Besides his major works, he also wrote, late in his life, six poems in Russian. These poems, when they aren’t ignored completely, are generally looked down upon by scholars. Grammatical errors abound, and he constantly attempts to rhyme words which in fact do not rhyme. Although his Russian poems are the most egregious in this regard, many of his other songs are clearly the work of a man with some but not much education: his Classical Armenian shows defects, and he frequently screws up the vowel harmony in his Azeri. Of course, erudition is not what has drawn people to Sayat-Nova. What draws them is his sincerity. Even as he follows all the standard genre features and cliches of ashik poetry, it’s clear that he really is talking about his beloved, rather than some general idea of a beloved. (At least that’s what they say. I’ve never read any of it.) The standard English reference work on Sayat-Nova is Sayat-Nova, An 18th-Century Troubadour: A Biographical and Literary Study by Charles Dowsett. It’s a very hard book to find. I found a copy once, but I didn’t have a chance to read much of it. Despite being full of dry scholarly minutiae, it’s written in a relatively breezy style. Here’s a sample passage dealing with the identity of the poet’s beloved (all diacritic markings have been removed because I don’t feel like dealing with them, and there really are no paragraph breaks):
The first verse calls this person variously prince, lord of the manor, Sultan and Khan. These are titles by which a swain could traditionally ennoble his mistress. However, they are without doubt ambiguous, and it could be that Sayat-Nova owed his downfall to this ambiguity. For such was his manifest devotion, averred in many poems, to Irakli II, that the suspicion arises, and must have arisen then, that many of his love-songs may have been addressed to the King. The Armenian ode Indz u im sirekan yarin me tari berats gitenak “May ye know that one year produced me and my beloved friend” (Tetrak, p. 127), recited in 1759, the poet’s last year at court, could be addressed to Irakli: P[ersian] yar can, as well as “mistress”, mean a male friend (cf. yar-i ghar “friend of the cave”, i.e. Abu Bakr, who hid with Muhammad in a cave prior to their flight to Medina). The poem describes the physical and mental effects of love in the manner of Sappho’s Lesbian ode, and nowhere refers to the female properties conspicuous in many of his songs. The epicene nature of Sayat-Nova’s Beloved has been strongly stressed by Sergo Parajanyan [sic!] in his remarkable film Neran guyne (“The colour of pomegranates”) devoted to Sayat-Nova, in which the figure of both Mistress and King is portrayed by the ethereal beauty of the Georgian actress Sopiko Chiaureli. Without intending to pass any moral judgment, one might well credit Parajanyan with special insight into such a matter, for he was known to be himself homosexual, in which respect, in the world of art, he is not alone (though luckily all were not subjected to the brutal Soviet system that imprisoned him). It is not unknown for fathers of three children, as was Sayat-Nova, or husbands of four wives, as was Irakli, to be in fact bisexual. There is however, nowhere the slightest indication that the Georgian King was affected in this way: “Moi en Europe, et en Asie l’invincible Hercule”, said Frederick the Great, but this does not refer to the Prussian monarch’s sexual inclinations [???].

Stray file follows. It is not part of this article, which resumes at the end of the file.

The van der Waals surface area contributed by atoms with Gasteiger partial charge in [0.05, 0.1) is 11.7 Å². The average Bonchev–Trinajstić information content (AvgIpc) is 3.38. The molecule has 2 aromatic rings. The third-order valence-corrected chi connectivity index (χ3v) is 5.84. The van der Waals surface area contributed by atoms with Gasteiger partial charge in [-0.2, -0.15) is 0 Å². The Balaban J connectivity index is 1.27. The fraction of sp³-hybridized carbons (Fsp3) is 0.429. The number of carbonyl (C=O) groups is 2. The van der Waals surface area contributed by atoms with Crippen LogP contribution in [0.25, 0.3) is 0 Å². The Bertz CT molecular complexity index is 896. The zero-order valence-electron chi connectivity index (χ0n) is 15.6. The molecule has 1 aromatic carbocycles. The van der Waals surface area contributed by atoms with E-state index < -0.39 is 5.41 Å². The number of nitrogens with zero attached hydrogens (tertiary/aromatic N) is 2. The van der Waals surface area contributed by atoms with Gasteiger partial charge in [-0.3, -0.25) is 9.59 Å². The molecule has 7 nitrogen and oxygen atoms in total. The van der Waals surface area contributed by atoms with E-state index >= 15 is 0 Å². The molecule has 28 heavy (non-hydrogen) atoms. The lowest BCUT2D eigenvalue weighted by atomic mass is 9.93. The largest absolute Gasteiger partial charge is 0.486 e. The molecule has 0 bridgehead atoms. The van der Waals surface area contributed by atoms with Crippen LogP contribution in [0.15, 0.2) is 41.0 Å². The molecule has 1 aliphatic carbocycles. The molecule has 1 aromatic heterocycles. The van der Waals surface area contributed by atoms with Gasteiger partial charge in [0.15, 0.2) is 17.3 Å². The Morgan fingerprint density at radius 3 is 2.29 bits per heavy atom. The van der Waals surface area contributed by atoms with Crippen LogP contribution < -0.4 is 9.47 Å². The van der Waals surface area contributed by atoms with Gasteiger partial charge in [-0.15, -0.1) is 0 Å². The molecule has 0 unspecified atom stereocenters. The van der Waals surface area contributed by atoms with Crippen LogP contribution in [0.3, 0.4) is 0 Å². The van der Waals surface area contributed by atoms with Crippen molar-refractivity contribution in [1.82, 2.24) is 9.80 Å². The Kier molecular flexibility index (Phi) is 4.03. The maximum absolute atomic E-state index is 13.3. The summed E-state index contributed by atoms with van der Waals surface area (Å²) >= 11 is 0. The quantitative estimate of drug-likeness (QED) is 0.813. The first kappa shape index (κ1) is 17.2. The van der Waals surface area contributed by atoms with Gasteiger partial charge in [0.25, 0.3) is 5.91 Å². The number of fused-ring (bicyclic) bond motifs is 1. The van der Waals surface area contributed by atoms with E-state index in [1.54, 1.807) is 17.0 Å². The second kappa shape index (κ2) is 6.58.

It’s a shame this book isn’t more widely available. Even its reviews are hard to find. Hopefully someday it will surface online.
Tangentially related to the poet himself is the Sayat Nova Project, an effort to document and record the many varieties of ethnic music in the Caucasus. It was started by some English teachers in Georgia whom I actually met once or twice. I don’t know if the project is still underway, but their existing recordings are excellent. I recommend checking it out.
By the way, Sayat-Nova’s name is typically written with a hyphen. I don’t know why. That’s how it is in Armenian, though in Georgian it’s written as a single word (Saiatnova). I don’t particularly care for hyphens, but I decided not to go against the grain this time. You have to pick your battles, after all.
UPDATE 2/5/15: On my recent trip to Georgia and Armenia, I visited the Haghpat Monastery. It’s worth visiting if you’re into that kind of thing.